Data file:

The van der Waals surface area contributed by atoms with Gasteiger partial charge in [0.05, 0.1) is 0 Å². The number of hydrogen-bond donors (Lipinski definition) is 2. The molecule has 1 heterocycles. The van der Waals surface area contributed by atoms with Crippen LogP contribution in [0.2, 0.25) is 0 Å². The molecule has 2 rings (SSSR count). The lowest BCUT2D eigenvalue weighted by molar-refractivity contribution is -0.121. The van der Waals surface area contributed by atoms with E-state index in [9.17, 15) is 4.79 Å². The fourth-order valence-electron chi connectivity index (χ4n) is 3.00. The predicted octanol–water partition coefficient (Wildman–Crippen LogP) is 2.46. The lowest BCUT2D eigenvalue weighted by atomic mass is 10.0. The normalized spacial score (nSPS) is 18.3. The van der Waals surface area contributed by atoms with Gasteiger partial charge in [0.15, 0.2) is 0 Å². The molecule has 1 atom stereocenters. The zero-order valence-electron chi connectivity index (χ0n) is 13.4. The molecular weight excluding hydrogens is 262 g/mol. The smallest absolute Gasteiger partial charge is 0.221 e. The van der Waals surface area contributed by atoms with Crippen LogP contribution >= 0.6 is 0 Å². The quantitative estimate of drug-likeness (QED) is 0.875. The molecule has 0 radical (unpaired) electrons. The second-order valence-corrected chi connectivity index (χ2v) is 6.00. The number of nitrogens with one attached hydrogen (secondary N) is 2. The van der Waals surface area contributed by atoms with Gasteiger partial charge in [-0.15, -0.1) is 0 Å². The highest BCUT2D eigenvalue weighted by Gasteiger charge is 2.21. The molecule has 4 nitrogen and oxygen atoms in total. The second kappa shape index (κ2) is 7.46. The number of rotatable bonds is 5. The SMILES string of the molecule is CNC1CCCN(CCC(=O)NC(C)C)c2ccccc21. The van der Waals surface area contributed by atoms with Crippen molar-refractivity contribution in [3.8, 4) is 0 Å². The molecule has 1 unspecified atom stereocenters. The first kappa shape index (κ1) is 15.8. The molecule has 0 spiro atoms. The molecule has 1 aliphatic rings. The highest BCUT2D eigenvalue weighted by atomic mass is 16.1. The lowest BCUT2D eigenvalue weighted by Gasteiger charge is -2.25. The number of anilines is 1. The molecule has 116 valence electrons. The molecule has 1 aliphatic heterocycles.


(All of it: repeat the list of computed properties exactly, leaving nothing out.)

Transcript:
The van der Waals surface area contributed by atoms with Gasteiger partial charge in [0.05, 0.1) is 0 Å². The number of hydrogen-bond donors (Lipinski definition) is 2. The molecule has 1 heterocycles. The van der Waals surface area contributed by atoms with Crippen LogP contribution in [0.2, 0.25) is 0 Å². The molecule has 2 rings (SSSR count). The lowest BCUT2D eigenvalue weighted by molar-refractivity contribution is -0.121. The van der Waals surface area contributed by atoms with E-state index in [9.17, 15) is 4.79 Å². The fourth-order valence-electron chi connectivity index (χ4n) is 3.00. The predicted octanol–water partition coefficient (Wildman–Crippen LogP) is 2.46. The lowest BCUT2D eigenvalue weighted by atomic mass is 10.0. The normalized spacial score (nSPS) is 18.3. The van der Waals surface area contributed by atoms with Gasteiger partial charge in [0.15, 0.2) is 0 Å². The molecule has 1 atom stereocenters. The zero-order valence-electron chi connectivity index (χ0n) is 13.4. The molecular weight excluding hydrogens is 262 g/mol. The smallest absolute Gasteiger partial charge is 0.221 e. The van der Waals surface area contributed by atoms with Crippen LogP contribution >= 0.6 is 0 Å². The quantitative estimate of drug-likeness (QED) is 0.875. The molecule has 0 radical (unpaired) electrons. The second-order valence-corrected chi connectivity index (χ2v) is 6.00. The number of nitrogens with one attached hydrogen (secondary N) is 2. The van der Waals surface area contributed by atoms with Gasteiger partial charge in [-0.15, -0.1) is 0 Å². The highest BCUT2D eigenvalue weighted by Gasteiger charge is 2.21. The molecule has 4 nitrogen and oxygen atoms in total. The second kappa shape index (κ2) is 7.46. The number of rotatable bonds is 5. The SMILES string of the molecule is CNC1CCCN(CCC(=O)NC(C)C)c2ccccc21. The van der Waals surface area contributed by atoms with Crippen molar-refractivity contribution in [3.8, 4) is 0 Å². The molecule has 1 unspecified atom stereocenters. The first kappa shape index (κ1) is 15.8. The molecule has 0 spiro atoms. The molecule has 1 aliphatic rings. The highest BCUT2D eigenvalue weighted by atomic mass is 16.1. The lowest BCUT2D eigenvalue weighted by Gasteiger charge is -2.25. The number of anilines is 1. The molecule has 116 valence electrons. The molecule has 1 aliphatic heterocycles.